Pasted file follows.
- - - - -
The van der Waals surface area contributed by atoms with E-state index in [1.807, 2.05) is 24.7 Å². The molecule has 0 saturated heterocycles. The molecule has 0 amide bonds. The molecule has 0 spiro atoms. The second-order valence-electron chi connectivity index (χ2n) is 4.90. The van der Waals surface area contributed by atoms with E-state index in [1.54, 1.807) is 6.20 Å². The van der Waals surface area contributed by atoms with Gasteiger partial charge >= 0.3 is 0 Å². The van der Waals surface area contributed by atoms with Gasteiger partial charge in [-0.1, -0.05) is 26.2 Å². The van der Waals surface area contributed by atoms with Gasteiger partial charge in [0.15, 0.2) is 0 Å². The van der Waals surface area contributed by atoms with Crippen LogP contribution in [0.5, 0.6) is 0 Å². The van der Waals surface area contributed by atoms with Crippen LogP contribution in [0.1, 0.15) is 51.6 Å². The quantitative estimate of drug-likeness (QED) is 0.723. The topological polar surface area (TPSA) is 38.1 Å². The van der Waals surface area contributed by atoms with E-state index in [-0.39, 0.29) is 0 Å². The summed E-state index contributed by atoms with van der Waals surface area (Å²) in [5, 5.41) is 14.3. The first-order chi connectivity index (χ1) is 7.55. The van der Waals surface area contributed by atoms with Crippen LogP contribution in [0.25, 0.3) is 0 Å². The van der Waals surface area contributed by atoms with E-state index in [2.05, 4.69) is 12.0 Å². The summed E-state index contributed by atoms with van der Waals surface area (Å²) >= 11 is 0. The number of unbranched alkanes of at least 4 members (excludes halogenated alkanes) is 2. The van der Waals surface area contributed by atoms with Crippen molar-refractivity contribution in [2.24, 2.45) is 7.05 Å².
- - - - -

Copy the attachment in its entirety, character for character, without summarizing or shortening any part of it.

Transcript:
The van der Waals surface area contributed by atoms with E-state index in [1.807, 2.05) is 24.7 Å². The molecule has 0 saturated heterocycles. The molecule has 0 amide bonds. The molecule has 0 spiro atoms. The second-order valence-electron chi connectivity index (χ2n) is 4.90. The van der Waals surface area contributed by atoms with E-state index in [1.54, 1.807) is 6.20 Å². The van der Waals surface area contributed by atoms with Gasteiger partial charge >= 0.3 is 0 Å². The van der Waals surface area contributed by atoms with Gasteiger partial charge in [-0.1, -0.05) is 26.2 Å². The van der Waals surface area contributed by atoms with Gasteiger partial charge in [0.15, 0.2) is 0 Å². The van der Waals surface area contributed by atoms with Crippen LogP contribution in [0.5, 0.6) is 0 Å². The van der Waals surface area contributed by atoms with Crippen LogP contribution in [0.1, 0.15) is 51.6 Å². The quantitative estimate of drug-likeness (QED) is 0.723. The topological polar surface area (TPSA) is 38.1 Å². The van der Waals surface area contributed by atoms with E-state index in [-0.39, 0.29) is 0 Å². The summed E-state index contributed by atoms with van der Waals surface area (Å²) in [5, 5.41) is 14.3. The first-order chi connectivity index (χ1) is 7.55. The van der Waals surface area contributed by atoms with Crippen LogP contribution in [0.25, 0.3) is 0 Å². The van der Waals surface area contributed by atoms with E-state index in [2.05, 4.69) is 12.0 Å². The summed E-state index contributed by atoms with van der Waals surface area (Å²) >= 11 is 0. The number of unbranched alkanes of at least 4 members (excludes halogenated alkanes) is 2. The van der Waals surface area contributed by atoms with Crippen molar-refractivity contribution in [2.24, 2.45) is 7.05 Å².